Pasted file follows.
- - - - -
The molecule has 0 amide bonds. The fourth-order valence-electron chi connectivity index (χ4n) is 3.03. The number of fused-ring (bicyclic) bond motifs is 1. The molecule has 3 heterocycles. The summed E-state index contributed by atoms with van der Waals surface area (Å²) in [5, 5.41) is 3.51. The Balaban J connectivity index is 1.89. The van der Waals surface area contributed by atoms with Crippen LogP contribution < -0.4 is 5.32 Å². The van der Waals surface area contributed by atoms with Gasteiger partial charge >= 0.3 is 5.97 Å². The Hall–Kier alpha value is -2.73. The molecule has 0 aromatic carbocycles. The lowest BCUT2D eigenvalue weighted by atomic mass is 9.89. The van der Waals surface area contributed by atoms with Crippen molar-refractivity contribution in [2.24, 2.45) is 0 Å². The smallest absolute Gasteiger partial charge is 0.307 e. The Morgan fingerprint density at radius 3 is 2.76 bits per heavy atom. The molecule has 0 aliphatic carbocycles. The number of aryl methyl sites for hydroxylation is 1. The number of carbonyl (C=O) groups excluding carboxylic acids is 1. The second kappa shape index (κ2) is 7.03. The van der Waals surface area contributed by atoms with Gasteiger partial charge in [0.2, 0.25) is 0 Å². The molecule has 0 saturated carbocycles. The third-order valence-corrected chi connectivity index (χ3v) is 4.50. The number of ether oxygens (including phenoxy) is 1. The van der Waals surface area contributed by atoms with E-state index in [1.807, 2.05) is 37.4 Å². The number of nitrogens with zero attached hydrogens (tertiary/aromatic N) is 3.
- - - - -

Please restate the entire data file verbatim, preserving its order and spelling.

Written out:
The molecule has 0 amide bonds. The fourth-order valence-electron chi connectivity index (χ4n) is 3.03. The number of fused-ring (bicyclic) bond motifs is 1. The molecule has 3 heterocycles. The summed E-state index contributed by atoms with van der Waals surface area (Å²) in [5, 5.41) is 3.51. The Balaban J connectivity index is 1.89. The van der Waals surface area contributed by atoms with Crippen LogP contribution < -0.4 is 5.32 Å². The van der Waals surface area contributed by atoms with Gasteiger partial charge >= 0.3 is 5.97 Å². The Hall–Kier alpha value is -2.73. The molecule has 0 aromatic carbocycles. The lowest BCUT2D eigenvalue weighted by atomic mass is 9.89. The van der Waals surface area contributed by atoms with Crippen molar-refractivity contribution in [2.24, 2.45) is 0 Å². The smallest absolute Gasteiger partial charge is 0.307 e. The Morgan fingerprint density at radius 3 is 2.76 bits per heavy atom. The molecule has 0 aliphatic carbocycles. The number of aryl methyl sites for hydroxylation is 1. The number of carbonyl (C=O) groups excluding carboxylic acids is 1. The second kappa shape index (κ2) is 7.03. The van der Waals surface area contributed by atoms with Gasteiger partial charge in [0.2, 0.25) is 0 Å². The molecule has 0 saturated carbocycles. The third-order valence-corrected chi connectivity index (χ3v) is 4.50. The number of ether oxygens (including phenoxy) is 1. The van der Waals surface area contributed by atoms with E-state index in [1.807, 2.05) is 37.4 Å². The number of nitrogens with zero attached hydrogens (tertiary/aromatic N) is 3.